Asthma Friendly Firewood?

Asthma Friendly Firewood?

With fall in full swing, my personal favorite thing about this season is the fireplace. I love to have the whole family gathered around the brick, wood burning, heat source, cuddled up with hot chocolate and marshmallows. Nothing on earth beats that feeling. Realistically though, there is one safe way to burn wood in a fireplace, and there are more dangerous ways. Considering that 25.7 million people in the U.S. have some form of asthma, it becomes rather important to look at how we conduct our fireplaces to guarantee safe procedures. But, don’t be afraid and completely quit making fires. All you need to do is read up on how to burn safe ones!

Health Risks

In the processes of burning wood, organic and non-organic particles are released into the air. Because these particles are so small, they often slip undetected through the respiratory system. When inhaled, these microscopic particles can become very harmful as they often carry with them toxic chemicals. For people who already struggle with respiratory issues, these slight irritants can often worsen symptoms. For those without a preexisting condition, problems can arise if exposure continues and precautions are not implemented.

I do not say all this to convince you to hang up your axe and shutter up your chimney. There are ways we can burn wood in our fireplaces to help keep the harmful chemicals out of our air.

Proper Wood Burning Device

Whether it’s a wood burning stove or fireplace inserts, make sure that the device you are using is a newer, certified model. Like most things, older models can degrade and are often not as efficient as newer models. When it comes to protecting loved ones from threatening particles, it’s important to make sure that the device is the right size and is installed correctly. Better fitting devices and newer models will help increase heating efficiency and ensure the smoke is isolated, and out of the house.

Chimney Conditions

While the prevention of chimney fires is the prime motive to regularly clean a chimney, reducing the back flow of smoke is also an object. Soot, creosote build-up, and other blockages are often hindrances to the flow of the smoke. Instead of keeping the flow of the smoke up and out, these obstructions push the smoke back into the house. Regular cleanings (subject to frequency of use) can be as simple as once a year. This will not only enhance the safety of the chimney but also reduce the amount of smoke flowing into the house. For other chimney care questions, find answers here at https://www.mychimney.com/blog/about/how-often-do-you-need-to-clean-your-chimney/

Burn Properly, with Smaller, Hotter Fires

A great rule of thumb for smoke reduction is the hotter the fire, the less the smoke. Though often hotter fires require more wood, more of the wood and smoke is burned leaving less particles in the air to be inhaled. Keep the fire running hotter by burning a smaller fire or using wood with a greater Btu (British thermal unit). Btu is a measurement of the amount of heat being produced by the burning of a certain material. Tree species like live oak, eucalyptus, and dogwood are hardwoods that have high Btu’s. As far as softwoods go, Douglas fir, juniper, and hemlocks have the higher Btu’s. Burning these kinds of species means that the fire will burn hotter, helping you warm the house and spare the smoke. If you are interested in other species Btu’s, consider checking out the charts here.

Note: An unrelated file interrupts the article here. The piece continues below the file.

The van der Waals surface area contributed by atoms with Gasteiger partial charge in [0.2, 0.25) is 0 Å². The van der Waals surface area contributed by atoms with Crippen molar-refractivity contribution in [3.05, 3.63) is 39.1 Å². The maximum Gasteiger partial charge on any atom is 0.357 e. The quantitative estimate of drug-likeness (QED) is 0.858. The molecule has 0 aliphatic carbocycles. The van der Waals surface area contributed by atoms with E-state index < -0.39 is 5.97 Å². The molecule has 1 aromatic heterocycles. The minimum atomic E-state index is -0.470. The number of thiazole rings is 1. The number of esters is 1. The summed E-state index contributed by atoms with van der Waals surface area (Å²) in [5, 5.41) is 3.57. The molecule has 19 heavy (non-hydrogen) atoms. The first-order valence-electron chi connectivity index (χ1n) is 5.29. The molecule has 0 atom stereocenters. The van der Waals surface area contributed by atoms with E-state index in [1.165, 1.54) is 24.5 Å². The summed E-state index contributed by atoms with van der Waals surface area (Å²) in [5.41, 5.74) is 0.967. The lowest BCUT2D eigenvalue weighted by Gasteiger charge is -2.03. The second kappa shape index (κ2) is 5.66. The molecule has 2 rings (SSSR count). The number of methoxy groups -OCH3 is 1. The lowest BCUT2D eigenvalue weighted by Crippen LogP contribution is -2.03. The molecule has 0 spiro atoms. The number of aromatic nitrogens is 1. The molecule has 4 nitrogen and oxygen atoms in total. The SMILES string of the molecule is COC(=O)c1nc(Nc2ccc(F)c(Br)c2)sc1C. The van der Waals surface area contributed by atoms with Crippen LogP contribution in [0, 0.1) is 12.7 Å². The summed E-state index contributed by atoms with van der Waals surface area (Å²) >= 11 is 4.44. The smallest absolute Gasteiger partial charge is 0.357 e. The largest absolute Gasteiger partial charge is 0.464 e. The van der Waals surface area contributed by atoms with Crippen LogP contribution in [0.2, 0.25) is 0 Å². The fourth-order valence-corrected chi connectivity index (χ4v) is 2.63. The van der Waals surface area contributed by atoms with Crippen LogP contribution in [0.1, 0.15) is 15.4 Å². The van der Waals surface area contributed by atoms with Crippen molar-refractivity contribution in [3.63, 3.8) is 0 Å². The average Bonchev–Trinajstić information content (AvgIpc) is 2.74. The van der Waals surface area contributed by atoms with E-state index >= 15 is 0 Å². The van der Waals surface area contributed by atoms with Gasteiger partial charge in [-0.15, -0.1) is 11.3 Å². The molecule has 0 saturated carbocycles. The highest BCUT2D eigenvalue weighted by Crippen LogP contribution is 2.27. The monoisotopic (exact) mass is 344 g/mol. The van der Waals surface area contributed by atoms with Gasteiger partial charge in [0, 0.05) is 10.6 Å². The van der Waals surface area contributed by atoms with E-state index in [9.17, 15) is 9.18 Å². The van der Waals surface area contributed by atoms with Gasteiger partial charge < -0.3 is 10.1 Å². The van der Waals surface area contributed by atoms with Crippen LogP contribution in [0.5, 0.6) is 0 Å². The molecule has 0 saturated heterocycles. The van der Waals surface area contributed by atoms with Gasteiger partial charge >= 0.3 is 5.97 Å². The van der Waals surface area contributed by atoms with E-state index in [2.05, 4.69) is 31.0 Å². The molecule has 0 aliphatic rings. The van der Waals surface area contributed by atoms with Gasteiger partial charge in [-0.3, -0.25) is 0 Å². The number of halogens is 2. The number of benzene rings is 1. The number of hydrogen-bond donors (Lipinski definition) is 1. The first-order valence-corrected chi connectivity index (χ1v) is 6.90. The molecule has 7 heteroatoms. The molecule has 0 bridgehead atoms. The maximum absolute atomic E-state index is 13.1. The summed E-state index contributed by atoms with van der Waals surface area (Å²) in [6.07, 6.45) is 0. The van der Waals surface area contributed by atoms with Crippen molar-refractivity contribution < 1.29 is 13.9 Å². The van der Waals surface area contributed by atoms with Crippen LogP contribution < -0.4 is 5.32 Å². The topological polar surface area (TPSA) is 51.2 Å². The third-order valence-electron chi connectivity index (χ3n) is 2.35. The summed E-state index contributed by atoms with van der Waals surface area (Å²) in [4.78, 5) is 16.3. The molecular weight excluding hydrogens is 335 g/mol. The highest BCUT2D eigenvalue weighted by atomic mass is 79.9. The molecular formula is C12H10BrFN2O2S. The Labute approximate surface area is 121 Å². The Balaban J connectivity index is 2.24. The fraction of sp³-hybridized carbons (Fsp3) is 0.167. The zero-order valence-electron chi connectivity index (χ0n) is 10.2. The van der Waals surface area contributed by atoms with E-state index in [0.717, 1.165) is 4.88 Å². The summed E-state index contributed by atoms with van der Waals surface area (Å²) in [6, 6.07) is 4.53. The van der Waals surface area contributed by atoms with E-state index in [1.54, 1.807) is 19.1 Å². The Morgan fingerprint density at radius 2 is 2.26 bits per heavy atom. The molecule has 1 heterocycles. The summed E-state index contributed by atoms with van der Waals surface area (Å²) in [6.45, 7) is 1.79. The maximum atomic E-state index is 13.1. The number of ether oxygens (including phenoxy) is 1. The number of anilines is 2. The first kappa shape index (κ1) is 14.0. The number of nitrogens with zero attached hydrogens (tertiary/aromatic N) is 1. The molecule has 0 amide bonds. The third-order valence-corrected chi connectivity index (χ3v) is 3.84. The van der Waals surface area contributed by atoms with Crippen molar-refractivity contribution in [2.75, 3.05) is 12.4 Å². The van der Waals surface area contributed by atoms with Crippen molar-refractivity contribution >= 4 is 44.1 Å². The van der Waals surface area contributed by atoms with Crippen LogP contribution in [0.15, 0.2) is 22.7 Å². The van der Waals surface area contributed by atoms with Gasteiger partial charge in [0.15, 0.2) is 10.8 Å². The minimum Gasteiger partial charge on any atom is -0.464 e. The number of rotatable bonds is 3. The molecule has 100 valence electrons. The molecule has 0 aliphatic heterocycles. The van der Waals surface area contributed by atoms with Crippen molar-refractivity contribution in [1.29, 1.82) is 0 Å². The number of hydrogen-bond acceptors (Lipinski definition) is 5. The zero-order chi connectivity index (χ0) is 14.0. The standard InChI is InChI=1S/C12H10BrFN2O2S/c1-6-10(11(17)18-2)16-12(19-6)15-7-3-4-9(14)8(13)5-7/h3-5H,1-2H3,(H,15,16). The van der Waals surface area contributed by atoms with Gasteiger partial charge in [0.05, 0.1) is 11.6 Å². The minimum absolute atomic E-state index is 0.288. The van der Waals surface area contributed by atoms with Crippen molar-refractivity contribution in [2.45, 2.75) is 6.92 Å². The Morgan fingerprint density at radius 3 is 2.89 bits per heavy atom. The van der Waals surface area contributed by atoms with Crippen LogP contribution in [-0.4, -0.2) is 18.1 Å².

Burn Dry Wood

The best way to reduce smoke emissions from a fireplace is to burn DRY wood. Building a fire with wet wood seems like an oxymoron. But that’s because we don’t usually suspect that wet wood would burn. Truthfully, the wet wood refers more to the freshness of the cut, or the greenness of the firewood. If it’s a greener cut, there could be as much as 100% moisture. Not only does that mean that more smoke being produced, but much of the energy we want to heat the house is lost in steaming off the water in the wood. The efficiency is a matter of concern, but more importantly is the greater health risk. Ideally, firewood should have been split, stacked (at least 6 inches off the ground), and covered for at least a year. This give the wood time to season and dry so that it will burn hotter and more efficiently.

If someone in the home has allergies or asthma, keeping the smoke, ash, and dust levels low will also help mediate symptoms. Investing in a well-filtered vacuum cleaner will help keep particles captured and not blown back into the air as cleanings take place. Find other ways to keep the dust levels down here.

This pamphlet from the Department of Ecology is another well-written resource and offers more clarity on wood smoke as far as how it affects the body and what we can do to reduce risks.

Primarily, the importance is the safety of you and your family. Safe burn procedures help ensure that safety. So, don’t give up on making cozy fires in your fireplace. Just have us deliver safe, dry seasoned wood to your home! From our family to yours, we hope you stay safe and warm over the upcoming holidays.